Apulian kalathos in Gnathian style, circa 325-300 BC, Metropolitan Art Museum.

A kalathos (Ancient Greek: κάλαθος, plural kalathoi κάλαθοι) is a vase in the form of a top hat, used to hold wool or fruit, often used in ancient Greek art as a symbol of abundance and fertility.[1][2]

The word kalathos means a basket, usually with a narrow base and a flared top. The decoration on some of these containers is taken to imitate the woven texture of a basket. This can be achieved by a painted design, but many kalathoi have open-work cut into their sides [3] and some have impressed decoration. Kalathoi may occur with or without handles. In both the Greek and Roman worlds these baskets had many uses, but were especially associated with wool working and the harvest.[4]

Woman hand spinning; a kalathos on the ground. Attic red-figure lekythos, 480–470 BC.

The kalathos is principally a multifunctional basket. Literary sources report that, depending on the context, the kalathos could contain wool, but also food (bread, cheese, milk, fruits and vegetables), small animals or flowers. The kalathoi were most often made of willow rods, but other examples made from clay, metal, glass and stone are also known. A silver kalathos with a golden rim is mentioned by Homer as belonging to Helen, this one even ran on wheels. Kalathoi are also depicted on Greek vases in other contexts. Illustrations on south-Italian vases make use of the kalathos as a symbol of a future marital relationship.[5]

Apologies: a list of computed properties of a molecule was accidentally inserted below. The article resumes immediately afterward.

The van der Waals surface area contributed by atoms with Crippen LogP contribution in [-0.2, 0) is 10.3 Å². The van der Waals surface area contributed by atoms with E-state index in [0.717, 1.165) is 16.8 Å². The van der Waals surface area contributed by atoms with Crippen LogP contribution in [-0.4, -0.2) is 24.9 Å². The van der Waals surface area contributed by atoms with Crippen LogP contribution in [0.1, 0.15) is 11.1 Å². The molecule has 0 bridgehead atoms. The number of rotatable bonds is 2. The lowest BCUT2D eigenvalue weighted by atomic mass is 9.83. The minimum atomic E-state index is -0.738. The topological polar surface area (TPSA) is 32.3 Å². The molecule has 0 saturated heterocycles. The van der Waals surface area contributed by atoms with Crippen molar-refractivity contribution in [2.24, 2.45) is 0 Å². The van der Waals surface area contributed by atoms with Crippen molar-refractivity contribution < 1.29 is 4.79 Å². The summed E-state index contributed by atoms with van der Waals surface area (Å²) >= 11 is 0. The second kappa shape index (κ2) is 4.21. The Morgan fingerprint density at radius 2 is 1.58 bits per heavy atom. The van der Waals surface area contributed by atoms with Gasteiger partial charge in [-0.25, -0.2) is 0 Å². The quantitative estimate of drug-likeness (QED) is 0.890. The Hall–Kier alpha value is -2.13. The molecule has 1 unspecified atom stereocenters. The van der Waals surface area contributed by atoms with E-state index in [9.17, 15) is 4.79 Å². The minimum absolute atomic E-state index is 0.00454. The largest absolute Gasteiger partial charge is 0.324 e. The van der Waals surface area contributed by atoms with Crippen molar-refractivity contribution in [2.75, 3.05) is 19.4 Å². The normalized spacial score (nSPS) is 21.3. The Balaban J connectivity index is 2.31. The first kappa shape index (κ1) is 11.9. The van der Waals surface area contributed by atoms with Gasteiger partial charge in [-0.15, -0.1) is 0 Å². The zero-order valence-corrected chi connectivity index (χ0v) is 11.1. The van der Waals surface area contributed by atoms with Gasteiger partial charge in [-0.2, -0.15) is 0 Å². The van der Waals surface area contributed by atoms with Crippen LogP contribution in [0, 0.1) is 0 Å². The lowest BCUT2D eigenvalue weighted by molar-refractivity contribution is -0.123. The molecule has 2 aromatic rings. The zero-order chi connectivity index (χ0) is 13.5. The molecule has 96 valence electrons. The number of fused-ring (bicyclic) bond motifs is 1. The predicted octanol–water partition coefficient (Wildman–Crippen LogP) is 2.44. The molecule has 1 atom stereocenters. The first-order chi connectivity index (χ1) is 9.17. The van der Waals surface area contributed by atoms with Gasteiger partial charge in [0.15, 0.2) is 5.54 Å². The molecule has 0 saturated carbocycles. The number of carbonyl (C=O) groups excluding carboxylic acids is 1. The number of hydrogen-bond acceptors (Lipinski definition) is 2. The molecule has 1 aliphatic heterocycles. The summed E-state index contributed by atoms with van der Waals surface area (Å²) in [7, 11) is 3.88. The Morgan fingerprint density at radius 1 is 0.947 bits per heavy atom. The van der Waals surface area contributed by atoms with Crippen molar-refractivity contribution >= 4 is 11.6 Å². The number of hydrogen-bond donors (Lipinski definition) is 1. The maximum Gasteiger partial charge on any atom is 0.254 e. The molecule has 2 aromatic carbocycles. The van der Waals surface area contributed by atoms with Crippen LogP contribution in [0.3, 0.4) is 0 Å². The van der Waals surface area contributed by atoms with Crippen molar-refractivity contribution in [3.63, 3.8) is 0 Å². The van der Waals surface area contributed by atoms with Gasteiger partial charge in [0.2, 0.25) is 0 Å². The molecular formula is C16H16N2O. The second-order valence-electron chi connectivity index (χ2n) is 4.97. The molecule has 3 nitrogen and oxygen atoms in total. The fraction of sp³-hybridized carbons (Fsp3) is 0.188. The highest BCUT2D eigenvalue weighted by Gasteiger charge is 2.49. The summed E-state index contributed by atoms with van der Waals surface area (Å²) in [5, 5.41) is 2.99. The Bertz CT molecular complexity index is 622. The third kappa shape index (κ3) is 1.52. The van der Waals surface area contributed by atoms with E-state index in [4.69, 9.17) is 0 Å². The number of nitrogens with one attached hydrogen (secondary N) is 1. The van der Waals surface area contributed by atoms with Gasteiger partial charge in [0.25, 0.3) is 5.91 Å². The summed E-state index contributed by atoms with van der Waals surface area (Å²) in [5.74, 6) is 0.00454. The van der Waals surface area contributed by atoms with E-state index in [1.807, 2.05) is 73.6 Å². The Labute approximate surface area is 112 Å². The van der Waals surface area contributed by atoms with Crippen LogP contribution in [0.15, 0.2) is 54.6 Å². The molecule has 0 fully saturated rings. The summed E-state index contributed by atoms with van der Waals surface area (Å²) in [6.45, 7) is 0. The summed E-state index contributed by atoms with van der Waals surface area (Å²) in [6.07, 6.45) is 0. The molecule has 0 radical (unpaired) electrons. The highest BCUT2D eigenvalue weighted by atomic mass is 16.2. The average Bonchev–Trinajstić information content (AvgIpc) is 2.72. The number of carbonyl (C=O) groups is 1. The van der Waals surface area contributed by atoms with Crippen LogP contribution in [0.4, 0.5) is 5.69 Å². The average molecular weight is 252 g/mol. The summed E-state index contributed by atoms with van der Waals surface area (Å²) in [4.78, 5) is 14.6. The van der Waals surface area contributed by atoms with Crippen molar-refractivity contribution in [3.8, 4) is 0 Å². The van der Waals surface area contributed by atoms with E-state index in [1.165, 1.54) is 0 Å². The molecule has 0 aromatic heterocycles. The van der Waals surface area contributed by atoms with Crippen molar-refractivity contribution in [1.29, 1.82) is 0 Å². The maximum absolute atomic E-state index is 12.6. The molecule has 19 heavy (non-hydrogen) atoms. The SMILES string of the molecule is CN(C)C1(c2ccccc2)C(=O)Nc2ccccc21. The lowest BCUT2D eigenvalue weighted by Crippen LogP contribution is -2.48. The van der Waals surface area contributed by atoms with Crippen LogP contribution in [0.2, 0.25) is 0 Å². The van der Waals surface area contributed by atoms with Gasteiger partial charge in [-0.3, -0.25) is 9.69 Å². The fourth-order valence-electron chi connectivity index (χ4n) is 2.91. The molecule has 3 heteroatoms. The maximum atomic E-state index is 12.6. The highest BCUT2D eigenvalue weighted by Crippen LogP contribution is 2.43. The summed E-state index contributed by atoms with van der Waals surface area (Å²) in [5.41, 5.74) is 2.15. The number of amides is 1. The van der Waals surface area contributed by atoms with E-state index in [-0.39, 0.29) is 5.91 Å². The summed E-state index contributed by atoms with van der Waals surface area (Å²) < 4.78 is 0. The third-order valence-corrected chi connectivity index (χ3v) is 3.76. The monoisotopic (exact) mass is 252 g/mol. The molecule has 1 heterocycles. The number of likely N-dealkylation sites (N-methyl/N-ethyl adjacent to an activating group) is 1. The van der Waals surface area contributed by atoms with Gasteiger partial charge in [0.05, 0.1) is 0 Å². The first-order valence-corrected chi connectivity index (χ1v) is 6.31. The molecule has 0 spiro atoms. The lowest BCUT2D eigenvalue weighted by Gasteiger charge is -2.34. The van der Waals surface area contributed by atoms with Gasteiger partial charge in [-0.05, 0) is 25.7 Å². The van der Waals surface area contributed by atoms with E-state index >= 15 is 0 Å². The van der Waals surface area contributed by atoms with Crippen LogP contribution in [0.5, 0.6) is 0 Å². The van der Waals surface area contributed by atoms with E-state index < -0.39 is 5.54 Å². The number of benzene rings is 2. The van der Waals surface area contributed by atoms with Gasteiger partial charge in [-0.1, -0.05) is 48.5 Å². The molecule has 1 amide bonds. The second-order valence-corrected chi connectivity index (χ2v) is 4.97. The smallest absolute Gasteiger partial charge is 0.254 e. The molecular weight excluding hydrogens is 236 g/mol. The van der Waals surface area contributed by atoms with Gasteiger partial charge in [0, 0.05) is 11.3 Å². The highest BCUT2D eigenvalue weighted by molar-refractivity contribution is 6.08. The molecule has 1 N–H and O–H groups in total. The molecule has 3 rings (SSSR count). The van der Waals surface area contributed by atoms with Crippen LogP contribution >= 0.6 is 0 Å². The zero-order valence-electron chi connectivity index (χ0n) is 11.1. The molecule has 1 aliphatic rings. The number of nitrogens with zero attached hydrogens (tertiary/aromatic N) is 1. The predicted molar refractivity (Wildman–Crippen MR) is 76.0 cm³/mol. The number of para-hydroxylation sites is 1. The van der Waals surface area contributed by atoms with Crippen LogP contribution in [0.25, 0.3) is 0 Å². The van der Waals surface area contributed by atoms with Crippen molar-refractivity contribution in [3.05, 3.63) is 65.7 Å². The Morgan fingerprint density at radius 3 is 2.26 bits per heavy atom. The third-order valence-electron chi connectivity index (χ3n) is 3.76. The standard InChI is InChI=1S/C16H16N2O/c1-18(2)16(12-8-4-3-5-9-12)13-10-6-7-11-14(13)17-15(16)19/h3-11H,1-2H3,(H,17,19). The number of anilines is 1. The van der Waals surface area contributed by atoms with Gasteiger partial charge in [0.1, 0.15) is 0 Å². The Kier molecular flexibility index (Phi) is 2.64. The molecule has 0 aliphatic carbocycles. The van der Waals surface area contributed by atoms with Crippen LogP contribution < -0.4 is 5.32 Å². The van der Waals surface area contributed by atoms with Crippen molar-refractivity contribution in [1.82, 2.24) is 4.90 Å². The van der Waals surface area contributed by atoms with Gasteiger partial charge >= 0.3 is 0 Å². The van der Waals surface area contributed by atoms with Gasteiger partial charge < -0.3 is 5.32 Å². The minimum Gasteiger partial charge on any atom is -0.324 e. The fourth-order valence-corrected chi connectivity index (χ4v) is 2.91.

In Cyprus, a fragmentary figurine of a woman wearing a crown (polos in the shape of a kalathos) has been identified as Aphrodite. Similar crowned limestone heads have been found all over the island. The kalathos has traditionally been interpreted as a fertility symbol, reserved for goddesses or their priestesses.[6]


  1. "Definition of Kalathos". Dictionary.com. Retrieved 2014-01-24.
  2. "Black-figure kalathos". Museo Galileo. Retrieved 2014-01-24.
  3. An example of this type can be seen in the British Museum Collections
  4. Peter Connor; Heather Jackson (2000). Greek Vases at The University of Melbourne. p. 30. ISBN 1-876832-07-X.
  5. Mary Harlow; Marie-Louise Nosch, ed. (2014). Greek and Roman Textiles and Dress. pp. 190–203. ISBN 978-1-78297-715-5.
  6. Giorgos Papantoniou (2012). Religion and Social Transformations in Cyprus. pp. 243–244. ISBN 978-90-04-22435-3.
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